So the answer is not to take all the headlines too seriously and to practice moderation.  You heard it here first! – Except this is really just common sense.

Friday, June 16, 2017

Trying to Stay Non-political

As I’ve said before, I try to keep away from any political subjects, first because there are many other writers who love to make political comments, but more important because Washington is unable to fix problems we have brought on through our own behavior.  The only difficulty with this stance is that almost everything that happens lately is reframed as a political dispute making it very difficult to find behavioral examples of a non-political nature.  (A clear demonstration of a national perspective failing is that Senate hearings take center stage while what used to be considered real news is treated as an afterthought.)

Perspective is about values, what is important and what is trivial, setting appropriate priorities, separating wants from needs and gratitude for our blessings.  Two stories this week, when taken from a nonpolitical angle, reinforced this need for perspective:  the President’s son’s shirt and the Boston Globe’s comments on air conditioning.

As Barron Trump exited the helicopter with his parents upon arrival on the White House lawn, he was wearing a t-shirt with the words “The Expert” on the front.  Within a matter of hours people going to J. Crew’s website found a message saying that the shirt was sold out and offering other suggestions.  Some observers point out that the shirt was already sold out before everyone saw young Trump wearing one, but others attribute some of its popularity to his appearance on camera.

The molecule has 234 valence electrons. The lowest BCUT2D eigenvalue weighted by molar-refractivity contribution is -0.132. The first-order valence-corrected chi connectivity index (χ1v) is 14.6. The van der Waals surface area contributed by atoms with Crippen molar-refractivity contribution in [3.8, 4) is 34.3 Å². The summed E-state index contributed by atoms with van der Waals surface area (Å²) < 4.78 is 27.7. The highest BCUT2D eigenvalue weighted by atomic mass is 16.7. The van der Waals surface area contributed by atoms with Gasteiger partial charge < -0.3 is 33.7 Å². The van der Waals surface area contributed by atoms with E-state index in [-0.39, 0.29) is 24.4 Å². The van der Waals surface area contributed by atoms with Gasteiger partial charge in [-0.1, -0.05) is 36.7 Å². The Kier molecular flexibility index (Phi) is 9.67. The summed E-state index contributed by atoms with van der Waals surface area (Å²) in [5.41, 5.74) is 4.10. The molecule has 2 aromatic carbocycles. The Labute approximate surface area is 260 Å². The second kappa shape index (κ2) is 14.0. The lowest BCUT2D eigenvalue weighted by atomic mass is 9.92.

It could have been the news spot or the President’s son could have just jumped on the same bandwagon as many others.  In either case a $30 t-shirt most people didn’t even know existed suddenly became a must-have item.

In the second instance the Boston Globe published an editorial suggesting that readers should reduce or eliminate the use of air conditioning for the summer.  They pointed out that since “the first window unit was brought to market in 1939, air conditioners have become ubiquitous in the United States. Today, almost 90 percent of American households have one – as do the vast majority of restaurants, stores, museums, and office buildings.”  They go on to warn about the high amount of energy usage with a global-warming impact equivalent to each family driving 10,000 extra miles per year. 

Conservative sites were quick to point to it as another example of climate-change hysteria and to question whether the Globe would be turning off the air conditioning in their own building.

Setting aside the politics, the Globe has a point that air conditioning is one more thing we take for granted.  It wasn’t that long ago, certainly within my memory, that families would look for an excuse to go to the movies in the summer just to enjoy a couple of hours of air conditioned comfort before returning home to the sweltering heat.  People in cities would sleep on the fire escapes and those in the suburbs might spend the night in the basement.  Today we look at an outside temperature of 92 and decide we will stay in the house in comfort.  Jokingly referring to a 4-60 air conditioning system in the car (4 windows open at 60 mph) would be lost on today’s car buyers.

We can live without it, but would prefer not to, and are probably more productive at work and at home with it.  From a perspective point of view, A/C has crept from nice to necessary in only a couple of generations.  Many can’t imagine living without it, but many others in the world have no choice.